Shades of Hitchcock . . . (S6E3) “Doc Martin” Review — “Tameness of a Wolf”

SPOILER ALERT: This review is for people who have already seen the show.

“The Tameness of the Wolf” rivals an Alfred Hitchcock thriller, weaving together elements of innocence, suspicion and danger.

A stranger found unconscious on the beach tells the “Doc” his name is Robert Campbell (played by Paul Moriarty) and inquires about other Ellinghams in the area. Ignoring his questions, the “Doc” takes a blood sample and is alarmed to find his phobia flaring up.

Mike, all smiles, arrives to mind James, causing Louisa anxiety about leaving the baby inEp 3 2his care.

Ruth finds a red rose in her car. As she drives to her farm, a car follows. When she turns off, however, the car continues on — then returns.

At the surgery, Becky Wead complains of an upset stomach and blames it on a meal at Large’s restaurant. Becky writes an article for the school newspaper charging the restaurant with food poisoning, enraging Bert and Al.

The chemist’s reopens, and the “Doc” hands a prescription to the new pharmacist, Jennifer Cardew (played by Annabelle Apsion), an old flame of Bert’s. Jennifer nearly gives the “Doc” wrong, potentially fatal, medicine.

The plot thickens. While Ruth guests on Caroline’s radio show, Robert breaks into Ruth’s home and calls in for advice concerning his feelings for a woman. Ruth advises him to tell the woman how he feels. “She will feel the same about me. She will love me?” he asks. Ruth hesitates, but Caroline rushes to say that she can see Ruth nodding her head.

At the farm, Ruth finds a birthday cake on her kitchen table. Martin denies giving her the cake, and she realizes someone has been in her house. Ruth speculates that she has an “amorous stalker,” but Martin scoffs at the suggestion, calling it wishful thinking.

When P.C. Penhale discovers Robert’s car with a diary containing “unsavory comments” about Ruth, Martin fears for his aunt’s safety and races to the farm.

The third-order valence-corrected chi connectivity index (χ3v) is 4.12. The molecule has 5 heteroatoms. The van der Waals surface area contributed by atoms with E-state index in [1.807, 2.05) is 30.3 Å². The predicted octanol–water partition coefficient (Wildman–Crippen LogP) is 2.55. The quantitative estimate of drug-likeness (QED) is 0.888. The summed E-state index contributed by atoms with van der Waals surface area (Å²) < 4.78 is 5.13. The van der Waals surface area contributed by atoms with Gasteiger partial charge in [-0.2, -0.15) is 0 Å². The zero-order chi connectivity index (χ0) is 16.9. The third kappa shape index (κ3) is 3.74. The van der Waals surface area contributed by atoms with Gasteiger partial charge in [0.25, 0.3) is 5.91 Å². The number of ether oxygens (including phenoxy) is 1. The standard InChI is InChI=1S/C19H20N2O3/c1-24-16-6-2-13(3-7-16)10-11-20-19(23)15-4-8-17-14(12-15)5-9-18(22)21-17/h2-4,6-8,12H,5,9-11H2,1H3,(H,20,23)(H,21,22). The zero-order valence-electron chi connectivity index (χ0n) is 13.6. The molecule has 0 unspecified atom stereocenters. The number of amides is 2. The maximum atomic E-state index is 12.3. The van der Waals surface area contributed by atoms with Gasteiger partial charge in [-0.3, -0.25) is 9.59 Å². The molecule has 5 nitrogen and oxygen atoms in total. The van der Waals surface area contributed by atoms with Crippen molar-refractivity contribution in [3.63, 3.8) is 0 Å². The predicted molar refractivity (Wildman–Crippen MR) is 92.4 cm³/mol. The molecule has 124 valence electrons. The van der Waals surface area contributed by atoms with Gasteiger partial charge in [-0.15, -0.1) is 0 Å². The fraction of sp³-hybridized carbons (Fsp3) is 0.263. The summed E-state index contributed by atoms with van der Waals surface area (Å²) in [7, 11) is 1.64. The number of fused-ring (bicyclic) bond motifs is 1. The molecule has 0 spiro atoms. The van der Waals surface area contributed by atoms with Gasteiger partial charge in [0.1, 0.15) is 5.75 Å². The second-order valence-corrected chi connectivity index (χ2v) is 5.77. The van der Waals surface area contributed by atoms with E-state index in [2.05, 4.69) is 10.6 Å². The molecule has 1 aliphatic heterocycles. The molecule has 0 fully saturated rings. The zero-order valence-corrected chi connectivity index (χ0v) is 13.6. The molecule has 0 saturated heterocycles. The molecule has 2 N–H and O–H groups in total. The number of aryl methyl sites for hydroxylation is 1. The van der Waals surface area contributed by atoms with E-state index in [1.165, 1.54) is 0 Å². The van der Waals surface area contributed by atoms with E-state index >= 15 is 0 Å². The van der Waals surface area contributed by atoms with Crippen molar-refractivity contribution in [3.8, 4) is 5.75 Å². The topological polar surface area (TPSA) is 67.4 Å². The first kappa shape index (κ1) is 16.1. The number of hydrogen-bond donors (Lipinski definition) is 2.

Hitchcock is in full throttle now. At the farm alone, Ruth hears bath water running and goes up to investigate. She enters the bathroom and sees her name written in steam across the mirror. As she wipes the mirror, a man’s face appears behind her.

doc51Soft-spoken Bob, a former inmate, professes his love for Ruth, who talks him into going down to the kitchen. Hearing a car, Bob barricades the door, but Martin crashes through. He tells Bob he is diabetic and needs insulin, then enrages the man by calling him a psychopath. The two struggle, and Bob cuts Martin’s hand with a knife. As Bob raises the knife to thrust a killing blow, Ruth shouts, “I love you!” The words mesmerize Bob, and he drops the knife

Traumatized, Ruth cannot go back into the house. Martin consoles her. “You don’t have to worry about him. He’ll be locked up for years. By the time he gets out, you’ll, ah, you’ll be gone away.”

“Fingers crossed,” Ruth replies archly.

The exciting episode sizzles at 100. thermometer-2


1 thought on “Shades of Hitchcock . . . (S6E3) “Doc Martin” Review — “Tameness of a Wolf”

  1. The trailers didn’t impress me, so I stayed away from Doc Martin for three seasons. I watched an episode one night when there was nothing else on and now I’m hooked.

    But I have to say it to someone. I have a complaint. It’s regarding (in this episode) the school newspaper and the arrogant student who got her facts wrong and only heard what she wanted to hear without waiting for proof before publishing the newsletter, which but the way was done without permission from the principal. This ten year old had apparently had a deadline. And the implication was that it was the principal’s fault the newsletter was published without permission.

    i would have thought there was a lot to be learned here, but no one was prepared to teach this ten year old character the ethics of journalism.

    To Al Large from Louisa: ‘I’m sorry if you think Becky’s been unfair, but she’s ten.’
    To Doc Martin from Louisa on defending Becky, ‘Freedom of the Press fair comment and that sort of thing.’ I would have thought that getting your facts right before speaking comes before freedom to speak.
    Doc Martin’s response was: ‘quite right’.

Leave a Reply

Fill in your details below or click an icon to log in: Logo

You are commenting using your account. Log Out /  Change )

Twitter picture

You are commenting using your Twitter account. Log Out /  Change )

Facebook photo

You are commenting using your Facebook account. Log Out /  Change )

Connecting to %s